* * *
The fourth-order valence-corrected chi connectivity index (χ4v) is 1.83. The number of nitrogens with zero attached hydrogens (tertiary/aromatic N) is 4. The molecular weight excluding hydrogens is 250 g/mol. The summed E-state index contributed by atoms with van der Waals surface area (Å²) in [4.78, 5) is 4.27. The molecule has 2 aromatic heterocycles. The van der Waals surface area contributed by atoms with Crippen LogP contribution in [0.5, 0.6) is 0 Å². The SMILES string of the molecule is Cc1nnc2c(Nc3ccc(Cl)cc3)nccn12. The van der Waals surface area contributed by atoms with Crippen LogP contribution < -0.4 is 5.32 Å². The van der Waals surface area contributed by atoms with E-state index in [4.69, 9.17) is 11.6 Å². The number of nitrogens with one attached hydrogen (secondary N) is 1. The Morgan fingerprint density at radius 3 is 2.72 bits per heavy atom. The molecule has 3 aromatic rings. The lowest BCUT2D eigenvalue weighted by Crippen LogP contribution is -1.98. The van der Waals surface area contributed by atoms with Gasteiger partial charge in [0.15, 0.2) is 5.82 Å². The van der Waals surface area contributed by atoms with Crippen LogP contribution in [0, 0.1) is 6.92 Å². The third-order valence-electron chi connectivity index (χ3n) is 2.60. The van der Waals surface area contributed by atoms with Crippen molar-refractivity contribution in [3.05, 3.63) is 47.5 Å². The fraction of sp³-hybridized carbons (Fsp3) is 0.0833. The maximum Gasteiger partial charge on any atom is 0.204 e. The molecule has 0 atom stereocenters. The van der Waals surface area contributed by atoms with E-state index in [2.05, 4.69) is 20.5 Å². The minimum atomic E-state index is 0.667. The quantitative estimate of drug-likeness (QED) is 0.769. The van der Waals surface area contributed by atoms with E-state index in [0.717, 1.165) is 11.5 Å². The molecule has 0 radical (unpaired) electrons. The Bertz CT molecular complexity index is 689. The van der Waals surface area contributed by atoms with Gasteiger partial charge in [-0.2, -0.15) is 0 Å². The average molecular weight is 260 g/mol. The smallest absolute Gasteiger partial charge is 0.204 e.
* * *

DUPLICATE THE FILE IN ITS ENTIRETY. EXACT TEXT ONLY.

The fourth-order valence-corrected chi connectivity index (χ4v) is 1.83. The number of nitrogens with zero attached hydrogens (tertiary/aromatic N) is 4. The molecular weight excluding hydrogens is 250 g/mol. The summed E-state index contributed by atoms with van der Waals surface area (Å²) in [4.78, 5) is 4.27. The molecule has 2 aromatic heterocycles. The van der Waals surface area contributed by atoms with Crippen LogP contribution in [0.5, 0.6) is 0 Å². The SMILES string of the molecule is Cc1nnc2c(Nc3ccc(Cl)cc3)nccn12. The van der Waals surface area contributed by atoms with Crippen LogP contribution < -0.4 is 5.32 Å². The van der Waals surface area contributed by atoms with E-state index in [4.69, 9.17) is 11.6 Å². The number of nitrogens with one attached hydrogen (secondary N) is 1. The Morgan fingerprint density at radius 3 is 2.72 bits per heavy atom. The molecule has 3 aromatic rings. The lowest BCUT2D eigenvalue weighted by Crippen LogP contribution is -1.98. The van der Waals surface area contributed by atoms with Gasteiger partial charge in [0.15, 0.2) is 5.82 Å². The van der Waals surface area contributed by atoms with Crippen LogP contribution in [0, 0.1) is 6.92 Å². The third-order valence-electron chi connectivity index (χ3n) is 2.60. The van der Waals surface area contributed by atoms with Crippen molar-refractivity contribution in [3.05, 3.63) is 47.5 Å². The fraction of sp³-hybridized carbons (Fsp3) is 0.0833. The maximum Gasteiger partial charge on any atom is 0.204 e. The molecule has 0 atom stereocenters. The van der Waals surface area contributed by atoms with E-state index in [2.05, 4.69) is 20.5 Å². The minimum atomic E-state index is 0.667. The quantitative estimate of drug-likeness (QED) is 0.769. The van der Waals surface area contributed by atoms with E-state index in [0.717, 1.165) is 11.5 Å². The molecule has 0 radical (unpaired) electrons. The Bertz CT molecular complexity index is 689. The van der Waals surface area contributed by atoms with Gasteiger partial charge in [-0.2, -0.15) is 0 Å². The average molecular weight is 260 g/mol. The smallest absolute Gasteiger partial charge is 0.204 e.